Dr. Suzanne B. Phillips

Licensed Psychologist, Psychoanalyst, Diplomate in Group Psychology, Certified Group Therapist, Author, Radio Host and Media Consultant Covering a Wide Range of Psychological Topics

Post: Want to Change? Is Your Mindset Holding You Back?

Mindsets are simple beliefs that shape how we see ourselves and others and how we live our lives. Much of what we consider as our personalities stem from our mindset.

Is your mindset holding you back? Is it keeping you locked into a certain view of yourself, your children, your partner, your life? Is it keeping you from who you want to be in the life you want to lead?

Dr. Carol Dweck, Stanford Professor offers a real contribution with her research and formulation of the “Growth Mindset.”Essentially she invites us to consider that ability and qualities are not fixed.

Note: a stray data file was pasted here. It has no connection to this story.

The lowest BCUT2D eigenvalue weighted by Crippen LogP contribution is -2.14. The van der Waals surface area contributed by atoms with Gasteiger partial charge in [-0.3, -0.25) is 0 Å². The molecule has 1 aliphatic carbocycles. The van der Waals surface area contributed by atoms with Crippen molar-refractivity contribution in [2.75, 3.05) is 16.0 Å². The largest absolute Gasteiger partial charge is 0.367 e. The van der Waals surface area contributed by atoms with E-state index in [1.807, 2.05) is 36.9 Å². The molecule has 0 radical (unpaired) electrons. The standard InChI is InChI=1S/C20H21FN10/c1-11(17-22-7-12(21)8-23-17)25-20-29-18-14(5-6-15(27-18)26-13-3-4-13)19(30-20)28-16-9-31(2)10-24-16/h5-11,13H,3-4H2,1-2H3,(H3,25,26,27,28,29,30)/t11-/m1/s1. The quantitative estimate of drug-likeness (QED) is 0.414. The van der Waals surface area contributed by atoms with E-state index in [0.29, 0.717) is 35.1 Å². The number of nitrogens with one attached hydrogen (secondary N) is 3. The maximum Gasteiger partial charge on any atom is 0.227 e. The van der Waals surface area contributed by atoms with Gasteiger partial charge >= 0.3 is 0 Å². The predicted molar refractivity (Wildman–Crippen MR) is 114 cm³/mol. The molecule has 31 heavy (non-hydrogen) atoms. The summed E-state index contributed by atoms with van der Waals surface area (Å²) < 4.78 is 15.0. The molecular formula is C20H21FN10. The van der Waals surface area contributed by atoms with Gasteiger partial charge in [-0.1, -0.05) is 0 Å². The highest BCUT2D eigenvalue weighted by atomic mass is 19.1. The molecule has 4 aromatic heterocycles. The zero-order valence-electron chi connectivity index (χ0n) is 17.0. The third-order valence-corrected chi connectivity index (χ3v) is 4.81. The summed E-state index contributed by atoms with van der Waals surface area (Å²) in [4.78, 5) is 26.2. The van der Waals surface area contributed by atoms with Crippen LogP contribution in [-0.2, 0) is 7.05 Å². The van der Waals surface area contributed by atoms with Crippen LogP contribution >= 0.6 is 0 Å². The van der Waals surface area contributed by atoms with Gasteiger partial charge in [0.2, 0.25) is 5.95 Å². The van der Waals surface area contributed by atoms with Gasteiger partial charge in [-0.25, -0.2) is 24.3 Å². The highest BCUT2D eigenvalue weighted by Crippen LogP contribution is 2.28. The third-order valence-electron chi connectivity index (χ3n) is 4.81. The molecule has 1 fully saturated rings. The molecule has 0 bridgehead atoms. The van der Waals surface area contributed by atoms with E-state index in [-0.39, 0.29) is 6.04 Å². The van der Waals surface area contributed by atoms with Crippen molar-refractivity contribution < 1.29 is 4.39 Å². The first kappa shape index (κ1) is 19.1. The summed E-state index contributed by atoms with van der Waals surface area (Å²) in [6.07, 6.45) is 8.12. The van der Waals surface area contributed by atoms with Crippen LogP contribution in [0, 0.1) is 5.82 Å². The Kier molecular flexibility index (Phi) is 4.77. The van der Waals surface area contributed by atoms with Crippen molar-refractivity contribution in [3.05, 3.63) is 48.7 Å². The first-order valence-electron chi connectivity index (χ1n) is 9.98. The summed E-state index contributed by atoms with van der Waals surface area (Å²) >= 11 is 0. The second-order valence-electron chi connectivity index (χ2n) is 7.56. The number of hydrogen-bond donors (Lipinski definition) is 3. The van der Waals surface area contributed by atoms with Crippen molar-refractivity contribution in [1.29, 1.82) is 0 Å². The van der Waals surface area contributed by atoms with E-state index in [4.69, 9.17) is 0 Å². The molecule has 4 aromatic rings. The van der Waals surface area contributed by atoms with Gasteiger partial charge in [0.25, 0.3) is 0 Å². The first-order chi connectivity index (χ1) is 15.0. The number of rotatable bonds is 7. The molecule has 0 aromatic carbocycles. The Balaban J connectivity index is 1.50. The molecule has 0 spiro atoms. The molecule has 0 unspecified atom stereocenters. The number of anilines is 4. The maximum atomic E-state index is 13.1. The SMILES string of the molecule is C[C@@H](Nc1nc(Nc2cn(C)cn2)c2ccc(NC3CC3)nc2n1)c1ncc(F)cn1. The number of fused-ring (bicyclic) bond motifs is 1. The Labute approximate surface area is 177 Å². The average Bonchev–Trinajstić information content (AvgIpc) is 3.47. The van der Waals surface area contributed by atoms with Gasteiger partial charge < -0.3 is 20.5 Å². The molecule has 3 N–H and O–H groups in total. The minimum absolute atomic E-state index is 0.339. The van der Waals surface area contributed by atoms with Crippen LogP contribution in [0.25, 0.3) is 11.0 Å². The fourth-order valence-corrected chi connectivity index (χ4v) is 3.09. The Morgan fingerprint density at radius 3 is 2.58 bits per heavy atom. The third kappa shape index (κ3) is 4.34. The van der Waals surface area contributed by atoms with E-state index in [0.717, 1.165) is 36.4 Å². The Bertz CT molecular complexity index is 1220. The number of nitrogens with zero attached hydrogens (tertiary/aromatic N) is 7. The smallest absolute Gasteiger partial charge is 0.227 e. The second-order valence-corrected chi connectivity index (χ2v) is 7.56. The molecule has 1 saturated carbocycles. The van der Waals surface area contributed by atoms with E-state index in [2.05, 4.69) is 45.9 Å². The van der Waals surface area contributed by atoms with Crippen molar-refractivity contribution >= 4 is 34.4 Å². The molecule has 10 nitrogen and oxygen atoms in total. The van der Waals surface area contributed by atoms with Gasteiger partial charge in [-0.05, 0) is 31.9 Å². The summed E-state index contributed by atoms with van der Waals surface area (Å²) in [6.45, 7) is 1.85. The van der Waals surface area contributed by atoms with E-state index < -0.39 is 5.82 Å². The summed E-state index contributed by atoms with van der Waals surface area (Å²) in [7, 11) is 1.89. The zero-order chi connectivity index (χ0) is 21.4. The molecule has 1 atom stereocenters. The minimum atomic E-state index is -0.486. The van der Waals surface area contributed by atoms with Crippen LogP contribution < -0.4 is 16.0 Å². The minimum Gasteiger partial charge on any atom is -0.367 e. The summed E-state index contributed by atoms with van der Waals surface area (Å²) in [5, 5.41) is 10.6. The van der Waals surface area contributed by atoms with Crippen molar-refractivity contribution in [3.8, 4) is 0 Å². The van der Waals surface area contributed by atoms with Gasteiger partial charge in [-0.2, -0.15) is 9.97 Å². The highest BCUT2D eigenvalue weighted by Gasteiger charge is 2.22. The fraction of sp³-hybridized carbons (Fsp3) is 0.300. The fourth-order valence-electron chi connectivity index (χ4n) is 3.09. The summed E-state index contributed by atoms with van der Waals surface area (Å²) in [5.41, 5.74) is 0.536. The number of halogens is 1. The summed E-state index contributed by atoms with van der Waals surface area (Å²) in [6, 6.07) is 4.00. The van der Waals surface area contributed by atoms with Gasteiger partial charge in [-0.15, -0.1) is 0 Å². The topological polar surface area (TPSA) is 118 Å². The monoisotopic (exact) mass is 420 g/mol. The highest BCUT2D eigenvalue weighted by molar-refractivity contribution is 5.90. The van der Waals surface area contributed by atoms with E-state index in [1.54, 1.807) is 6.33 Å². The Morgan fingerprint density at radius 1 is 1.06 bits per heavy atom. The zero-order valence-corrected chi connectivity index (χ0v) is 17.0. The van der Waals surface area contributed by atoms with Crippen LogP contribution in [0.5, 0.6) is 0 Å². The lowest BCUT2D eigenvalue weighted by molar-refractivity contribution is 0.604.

What she reports from her research is that in most cases a person’s determination, openness to learning, and willingness to risk mistakes for the sake of knowledge and change results in true growth and increased ability.

Traditionally people espoused a “Fixed Mindset” where traits and qualities are set early on:

You’re naturally smart. Your brother is the athlete.

With this mentality, success was about proving yourself or avoiding revealing shortcomings. Failure was perceived has having a setback from your high expectations. Efforts were not afforded much value.

She’s the one who became the attorney but she had to work at it!

With a “Growth Mindset,” early abilities and qualities are just a starting point. 

Traits can be developed. The mindset invites stretching oneself, thriving on challenge, using mistakes and risking challenges. It is about the guy who had the nerve to walk on the team; the couple who turned a crazy idea into a huge success; the brother who was never supposed to make it, but now owns the business.

How to Try on A “Growth Mindset”

Regardless of differences, anyone can change and grow through application and experience. Trying on a Growth Mindset is like opening a door into the best part of your story. Start with small steps but don’t be surprised if they get bigger.

Here are characteristics of a Growth Mindset that you may want to try:

Turn on your imagination